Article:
By Dr Vic Arulchandran, CPO at Nivaura


The year 2020 saw many technology trends accelerated due to the global pandemic. Now that we’ve seen many organisations adopt digitised processes, this momentum shows no sign of slowing. Two predictions that I think gained momentum in 2020, but will come to fruition in 2021, are the adoption of low-code tools and the digitalisation of capital markets.


The low-code / no-code movement has been gradually gaining momentum behind the scenes for the past couple of years. 2020 was the year we saw it really step into the spotlight, when demand for digital products dramatically accelerated due to COVID-19. Organisations that already utilised low-code platforms found themselves in a far better position to efficiently digitalise and automate service offerings and operations than competitors who had not yet embraced low-code. Indeed, Forrester has predicted that by the end of 2021, 75% of application development will use low-code platforms, up from 44% in 2020.


What we’ll see in 2021 is a wave of new entrepreneurs. By this, I mean we’ll see founders who are not developers creating their own applications. Low-code platforms make services and applications available, so that any eager entrepreneur can put together services to create an entirely new offering.


Dr Vic Arulchandran

There are three main reasons why tech-savvy entrepreneurs will leverage this trend. Firstly, low-code tools are like building blocks, they are easy to put together to create applications. This also means that parts can be added or taken away with the click of a button if necessary. Compared to code, where parts would need to be modified or completely rewritten in the event of proposed changes to the end product, this is far more efficient. Secondly, because of their building block nature it means that entrepreneurs do not have to become specialist programmers to create their own products and apps. This also removes restrictions on developers who are skilled in some coding languages but less so in others. Finally, they also present the opportunity to automate certain tasks that are time consuming and repetitive. Some organisations have already begun to tackle this using machine learning and RPA.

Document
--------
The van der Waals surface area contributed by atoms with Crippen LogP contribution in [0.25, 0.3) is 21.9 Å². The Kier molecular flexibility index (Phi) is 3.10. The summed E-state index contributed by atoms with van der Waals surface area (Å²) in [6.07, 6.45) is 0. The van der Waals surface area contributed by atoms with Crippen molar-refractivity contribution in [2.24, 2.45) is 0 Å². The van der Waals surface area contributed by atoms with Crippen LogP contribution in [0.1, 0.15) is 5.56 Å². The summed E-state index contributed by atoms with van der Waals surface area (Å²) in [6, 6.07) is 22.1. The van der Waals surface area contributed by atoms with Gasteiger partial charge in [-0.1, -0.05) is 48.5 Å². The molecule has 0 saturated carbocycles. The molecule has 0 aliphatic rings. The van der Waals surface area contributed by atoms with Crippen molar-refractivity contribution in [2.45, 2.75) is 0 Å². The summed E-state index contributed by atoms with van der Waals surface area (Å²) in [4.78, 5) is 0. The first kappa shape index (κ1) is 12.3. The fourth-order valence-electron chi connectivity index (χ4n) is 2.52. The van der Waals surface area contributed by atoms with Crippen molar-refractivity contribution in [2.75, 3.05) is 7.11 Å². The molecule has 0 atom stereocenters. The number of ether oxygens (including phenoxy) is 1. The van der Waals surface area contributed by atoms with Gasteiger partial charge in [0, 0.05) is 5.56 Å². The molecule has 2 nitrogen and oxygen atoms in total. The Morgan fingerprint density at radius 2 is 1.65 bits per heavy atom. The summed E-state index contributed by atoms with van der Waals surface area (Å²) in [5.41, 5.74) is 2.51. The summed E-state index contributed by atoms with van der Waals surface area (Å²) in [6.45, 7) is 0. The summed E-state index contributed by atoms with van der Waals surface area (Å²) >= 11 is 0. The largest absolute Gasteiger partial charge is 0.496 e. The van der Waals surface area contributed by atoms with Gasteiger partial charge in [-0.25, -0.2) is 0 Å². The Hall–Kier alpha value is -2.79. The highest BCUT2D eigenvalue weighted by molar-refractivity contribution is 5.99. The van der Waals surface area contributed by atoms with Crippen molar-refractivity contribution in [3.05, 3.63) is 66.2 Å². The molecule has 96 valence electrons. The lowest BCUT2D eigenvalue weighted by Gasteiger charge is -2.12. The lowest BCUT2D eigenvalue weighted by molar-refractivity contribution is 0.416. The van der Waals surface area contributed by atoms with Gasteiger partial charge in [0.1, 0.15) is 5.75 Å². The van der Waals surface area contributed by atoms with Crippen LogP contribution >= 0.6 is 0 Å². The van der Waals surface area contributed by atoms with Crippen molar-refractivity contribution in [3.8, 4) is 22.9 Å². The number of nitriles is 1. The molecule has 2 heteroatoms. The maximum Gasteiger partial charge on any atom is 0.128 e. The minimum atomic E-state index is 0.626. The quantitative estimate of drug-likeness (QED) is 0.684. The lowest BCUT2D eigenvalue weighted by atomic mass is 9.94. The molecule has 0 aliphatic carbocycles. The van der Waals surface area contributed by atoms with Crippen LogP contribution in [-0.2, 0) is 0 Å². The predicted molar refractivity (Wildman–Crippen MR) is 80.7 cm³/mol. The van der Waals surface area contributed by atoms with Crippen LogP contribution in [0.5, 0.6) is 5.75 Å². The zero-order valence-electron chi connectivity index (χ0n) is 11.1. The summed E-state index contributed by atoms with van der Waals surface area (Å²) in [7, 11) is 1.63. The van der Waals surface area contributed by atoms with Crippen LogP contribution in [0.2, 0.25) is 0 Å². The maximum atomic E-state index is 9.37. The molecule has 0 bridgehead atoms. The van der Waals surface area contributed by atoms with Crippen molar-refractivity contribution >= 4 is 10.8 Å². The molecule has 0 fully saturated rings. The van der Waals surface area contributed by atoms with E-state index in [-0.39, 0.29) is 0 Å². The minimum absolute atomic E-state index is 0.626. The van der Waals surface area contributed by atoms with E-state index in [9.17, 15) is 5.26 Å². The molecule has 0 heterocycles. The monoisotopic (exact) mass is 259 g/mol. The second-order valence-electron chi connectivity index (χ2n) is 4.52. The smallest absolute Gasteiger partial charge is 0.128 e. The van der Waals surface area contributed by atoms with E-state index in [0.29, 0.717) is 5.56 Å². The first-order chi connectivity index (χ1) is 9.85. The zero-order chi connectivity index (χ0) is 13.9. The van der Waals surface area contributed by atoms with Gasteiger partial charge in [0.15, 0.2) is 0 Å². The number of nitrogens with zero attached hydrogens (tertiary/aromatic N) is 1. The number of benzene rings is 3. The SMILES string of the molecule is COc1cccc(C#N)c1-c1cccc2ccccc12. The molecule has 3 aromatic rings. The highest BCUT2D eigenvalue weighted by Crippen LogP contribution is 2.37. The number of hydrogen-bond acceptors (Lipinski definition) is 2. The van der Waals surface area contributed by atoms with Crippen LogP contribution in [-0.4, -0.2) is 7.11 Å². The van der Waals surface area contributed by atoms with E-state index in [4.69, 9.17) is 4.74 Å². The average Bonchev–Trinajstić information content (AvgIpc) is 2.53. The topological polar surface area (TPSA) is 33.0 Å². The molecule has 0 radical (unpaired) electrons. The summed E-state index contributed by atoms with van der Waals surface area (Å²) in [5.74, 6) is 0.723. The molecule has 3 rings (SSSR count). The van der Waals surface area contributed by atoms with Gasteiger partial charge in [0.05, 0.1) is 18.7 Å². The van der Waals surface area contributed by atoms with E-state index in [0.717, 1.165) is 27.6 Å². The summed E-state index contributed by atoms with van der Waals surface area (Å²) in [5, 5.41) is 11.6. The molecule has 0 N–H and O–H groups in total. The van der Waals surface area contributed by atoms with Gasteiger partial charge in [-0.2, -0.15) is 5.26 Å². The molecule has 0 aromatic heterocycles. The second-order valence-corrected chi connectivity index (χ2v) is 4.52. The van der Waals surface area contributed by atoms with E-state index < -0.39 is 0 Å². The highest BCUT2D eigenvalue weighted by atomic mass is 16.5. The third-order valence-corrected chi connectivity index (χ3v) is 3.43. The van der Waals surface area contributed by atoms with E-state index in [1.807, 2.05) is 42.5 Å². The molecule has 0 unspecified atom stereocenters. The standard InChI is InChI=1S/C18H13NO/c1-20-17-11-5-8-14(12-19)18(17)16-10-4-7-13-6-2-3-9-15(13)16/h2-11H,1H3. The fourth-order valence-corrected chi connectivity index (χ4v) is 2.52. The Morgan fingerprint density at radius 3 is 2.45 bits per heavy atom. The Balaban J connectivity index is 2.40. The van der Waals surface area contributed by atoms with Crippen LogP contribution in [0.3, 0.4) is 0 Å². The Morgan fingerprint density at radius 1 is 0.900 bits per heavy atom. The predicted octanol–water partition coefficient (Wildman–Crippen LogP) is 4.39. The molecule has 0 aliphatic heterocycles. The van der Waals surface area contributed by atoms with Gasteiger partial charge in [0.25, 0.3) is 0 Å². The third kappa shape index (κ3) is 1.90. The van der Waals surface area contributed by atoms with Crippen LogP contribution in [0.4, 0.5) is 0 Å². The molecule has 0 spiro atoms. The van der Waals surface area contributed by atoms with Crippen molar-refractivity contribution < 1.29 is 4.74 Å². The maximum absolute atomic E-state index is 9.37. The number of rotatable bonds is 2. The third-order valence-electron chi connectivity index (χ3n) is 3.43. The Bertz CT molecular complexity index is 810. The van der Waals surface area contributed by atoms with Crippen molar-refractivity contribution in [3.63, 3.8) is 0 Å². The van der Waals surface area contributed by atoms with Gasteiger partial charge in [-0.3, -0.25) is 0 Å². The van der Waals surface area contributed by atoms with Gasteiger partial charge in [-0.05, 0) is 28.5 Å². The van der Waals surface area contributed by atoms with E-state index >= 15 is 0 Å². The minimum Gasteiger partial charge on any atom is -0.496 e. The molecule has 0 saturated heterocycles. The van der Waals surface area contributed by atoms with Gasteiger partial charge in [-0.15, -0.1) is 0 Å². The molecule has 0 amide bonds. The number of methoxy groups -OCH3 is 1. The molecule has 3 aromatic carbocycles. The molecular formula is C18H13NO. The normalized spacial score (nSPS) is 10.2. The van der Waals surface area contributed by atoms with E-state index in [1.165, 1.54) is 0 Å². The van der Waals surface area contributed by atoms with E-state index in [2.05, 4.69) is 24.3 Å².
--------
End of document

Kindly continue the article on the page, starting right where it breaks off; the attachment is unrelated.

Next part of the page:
Separately, while many sectors have embraced digitisation, financial services in particular, primary capital markets workflows have remained largely unchanged. They are the final frontier for digital evolution in the financial industry. In 2021, this will change. Many projects are already underway, developing artificial intelligence implementations and use cases for dramatically reducing the time and human capital required for activities such as bond issuance, as well as the risk level associated with human intervention in transactions.


Today, capital markets workflows generally remain overly complicated, with high manual touchpoints in the issuance process causing issues further downstream in unstructured data flows and post-trade errors. Developing dynamic workflow tools that employ low code / no code principles and utilise AI will have huge benefits for primary markets, not only enabling the generation of deeper insights and delivering increased efficiency to a multitude of tasks, but ultimately democratising access to liquidity.


This extends to many other sectors too, including healthcare – where AI will be used to assist with diagnostics and procedures, sales – through AI recommendations and chatbots, and entertainment – gaming uses AI to create human-like challenging opponents that dynamically adjust to the environment and the user skill level.


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